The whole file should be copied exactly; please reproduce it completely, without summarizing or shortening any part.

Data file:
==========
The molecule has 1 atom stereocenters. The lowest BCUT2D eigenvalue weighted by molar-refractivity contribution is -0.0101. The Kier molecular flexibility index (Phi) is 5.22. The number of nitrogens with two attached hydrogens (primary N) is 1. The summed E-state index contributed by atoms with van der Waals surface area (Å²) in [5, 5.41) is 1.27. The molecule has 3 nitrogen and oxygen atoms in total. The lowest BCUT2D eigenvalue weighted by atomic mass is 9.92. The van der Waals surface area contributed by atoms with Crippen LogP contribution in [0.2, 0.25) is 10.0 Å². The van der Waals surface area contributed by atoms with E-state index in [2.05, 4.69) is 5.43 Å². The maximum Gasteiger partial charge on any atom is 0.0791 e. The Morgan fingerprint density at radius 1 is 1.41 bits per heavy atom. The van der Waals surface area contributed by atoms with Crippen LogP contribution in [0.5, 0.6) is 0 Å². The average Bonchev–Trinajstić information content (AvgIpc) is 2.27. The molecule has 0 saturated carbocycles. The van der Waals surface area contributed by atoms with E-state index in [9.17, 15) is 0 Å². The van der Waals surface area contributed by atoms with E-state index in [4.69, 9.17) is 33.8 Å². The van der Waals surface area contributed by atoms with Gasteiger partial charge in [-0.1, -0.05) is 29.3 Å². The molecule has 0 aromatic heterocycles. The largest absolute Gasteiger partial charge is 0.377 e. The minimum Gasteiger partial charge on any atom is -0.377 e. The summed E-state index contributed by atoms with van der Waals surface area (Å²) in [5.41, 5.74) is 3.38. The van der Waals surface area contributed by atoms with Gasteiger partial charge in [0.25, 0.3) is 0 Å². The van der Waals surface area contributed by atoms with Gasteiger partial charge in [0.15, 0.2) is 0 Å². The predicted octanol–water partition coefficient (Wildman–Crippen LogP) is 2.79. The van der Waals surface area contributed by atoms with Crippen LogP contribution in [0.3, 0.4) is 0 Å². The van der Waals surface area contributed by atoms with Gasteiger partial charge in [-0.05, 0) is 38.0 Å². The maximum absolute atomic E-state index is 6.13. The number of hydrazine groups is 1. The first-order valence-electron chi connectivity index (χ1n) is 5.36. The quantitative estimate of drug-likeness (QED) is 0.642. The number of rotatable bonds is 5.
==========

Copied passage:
The molecule has 1 atom stereocenters. The lowest BCUT2D eigenvalue weighted by molar-refractivity contribution is -0.0101. The Kier molecular flexibility index (Phi) is 5.22. The number of nitrogens with two attached hydrogens (primary N) is 1. The summed E-state index contributed by atoms with van der Waals surface area (Å²) in [5, 5.41) is 1.27. The molecule has 3 nitrogen and oxygen atoms in total. The lowest BCUT2D eigenvalue weighted by atomic mass is 9.92. The van der Waals surface area contributed by atoms with Crippen LogP contribution in [0.2, 0.25) is 10.0 Å². The van der Waals surface area contributed by atoms with E-state index in [2.05, 4.69) is 5.43 Å². The maximum Gasteiger partial charge on any atom is 0.0791 e. The Morgan fingerprint density at radius 1 is 1.41 bits per heavy atom. The van der Waals surface area contributed by atoms with Crippen LogP contribution in [0.5, 0.6) is 0 Å². The average Bonchev–Trinajstić information content (AvgIpc) is 2.27. The molecule has 0 saturated carbocycles. The van der Waals surface area contributed by atoms with E-state index in [9.17, 15) is 0 Å². The van der Waals surface area contributed by atoms with E-state index in [4.69, 9.17) is 33.8 Å². The van der Waals surface area contributed by atoms with Gasteiger partial charge in [-0.1, -0.05) is 29.3 Å². The molecule has 0 aromatic heterocycles. The largest absolute Gasteiger partial charge is 0.377 e. The minimum Gasteiger partial charge on any atom is -0.377 e. The summed E-state index contributed by atoms with van der Waals surface area (Å²) in [5.41, 5.74) is 3.38. The van der Waals surface area contributed by atoms with Gasteiger partial charge in [0.25, 0.3) is 0 Å². The van der Waals surface area contributed by atoms with Gasteiger partial charge in [0.15, 0.2) is 0 Å². The predicted octanol–water partition coefficient (Wildman–Crippen LogP) is 2.79. The van der Waals surface area contributed by atoms with Crippen LogP contribution in [0.3, 0.4) is 0 Å². The van der Waals surface area contributed by atoms with Gasteiger partial charge in [-0.05, 0) is 38.0 Å². The maximum absolute atomic E-state index is 6.13. The number of hydrazine groups is 1. The first-order valence-electron chi connectivity index (χ1n) is 5.36. The quantitative estimate of drug-likeness (QED) is 0.642. The number of rotatable bonds is 5.